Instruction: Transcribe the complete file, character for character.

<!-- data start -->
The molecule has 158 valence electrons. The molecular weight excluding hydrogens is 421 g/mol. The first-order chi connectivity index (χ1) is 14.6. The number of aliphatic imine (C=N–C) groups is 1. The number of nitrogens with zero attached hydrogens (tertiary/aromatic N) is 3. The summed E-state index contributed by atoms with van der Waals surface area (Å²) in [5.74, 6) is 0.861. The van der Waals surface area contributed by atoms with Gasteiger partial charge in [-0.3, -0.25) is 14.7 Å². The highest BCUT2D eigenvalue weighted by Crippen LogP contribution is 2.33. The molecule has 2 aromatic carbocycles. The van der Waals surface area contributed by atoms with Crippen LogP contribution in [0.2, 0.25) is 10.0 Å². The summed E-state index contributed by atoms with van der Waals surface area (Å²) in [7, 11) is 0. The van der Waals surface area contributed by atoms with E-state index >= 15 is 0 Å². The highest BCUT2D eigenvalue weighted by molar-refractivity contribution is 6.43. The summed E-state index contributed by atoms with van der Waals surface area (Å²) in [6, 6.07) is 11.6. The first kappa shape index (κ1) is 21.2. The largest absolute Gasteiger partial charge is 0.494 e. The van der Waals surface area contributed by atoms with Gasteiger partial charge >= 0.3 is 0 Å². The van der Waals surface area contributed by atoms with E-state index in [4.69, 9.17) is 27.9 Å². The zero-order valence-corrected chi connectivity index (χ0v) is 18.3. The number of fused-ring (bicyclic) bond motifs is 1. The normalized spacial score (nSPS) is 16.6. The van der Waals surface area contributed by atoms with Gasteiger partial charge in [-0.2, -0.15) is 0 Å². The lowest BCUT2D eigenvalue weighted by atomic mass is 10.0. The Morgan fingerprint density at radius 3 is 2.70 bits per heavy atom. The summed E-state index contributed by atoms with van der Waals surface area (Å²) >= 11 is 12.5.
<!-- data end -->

The molecule has 158 valence electrons. The molecular weight excluding hydrogens is 421 g/mol. The first-order chi connectivity index (χ1) is 14.6. The number of aliphatic imine (C=N–C) groups is 1. The number of nitrogens with zero attached hydrogens (tertiary/aromatic N) is 3. The summed E-state index contributed by atoms with van der Waals surface area (Å²) in [5.74, 6) is 0.861. The van der Waals surface area contributed by atoms with Gasteiger partial charge in [-0.3, -0.25) is 14.7 Å². The highest BCUT2D eigenvalue weighted by Crippen LogP contribution is 2.33. The molecule has 2 aromatic carbocycles. The van der Waals surface area contributed by atoms with Crippen LogP contribution in [0.2, 0.25) is 10.0 Å². The summed E-state index contributed by atoms with van der Waals surface area (Å²) in [7, 11) is 0. The van der Waals surface area contributed by atoms with E-state index >= 15 is 0 Å². The highest BCUT2D eigenvalue weighted by molar-refractivity contribution is 6.43. The summed E-state index contributed by atoms with van der Waals surface area (Å²) in [6, 6.07) is 11.6. The first kappa shape index (κ1) is 21.2. The largest absolute Gasteiger partial charge is 0.494 e. The van der Waals surface area contributed by atoms with Gasteiger partial charge >= 0.3 is 0 Å². The van der Waals surface area contributed by atoms with E-state index in [4.69, 9.17) is 27.9 Å². The zero-order valence-corrected chi connectivity index (χ0v) is 18.3. The number of fused-ring (bicyclic) bond motifs is 1. The normalized spacial score (nSPS) is 16.6. The van der Waals surface area contributed by atoms with Gasteiger partial charge in [-0.2, -0.15) is 0 Å². The lowest BCUT2D eigenvalue weighted by atomic mass is 10.0. The Morgan fingerprint density at radius 3 is 2.70 bits per heavy atom. The summed E-state index contributed by atoms with van der Waals surface area (Å²) >= 11 is 12.5.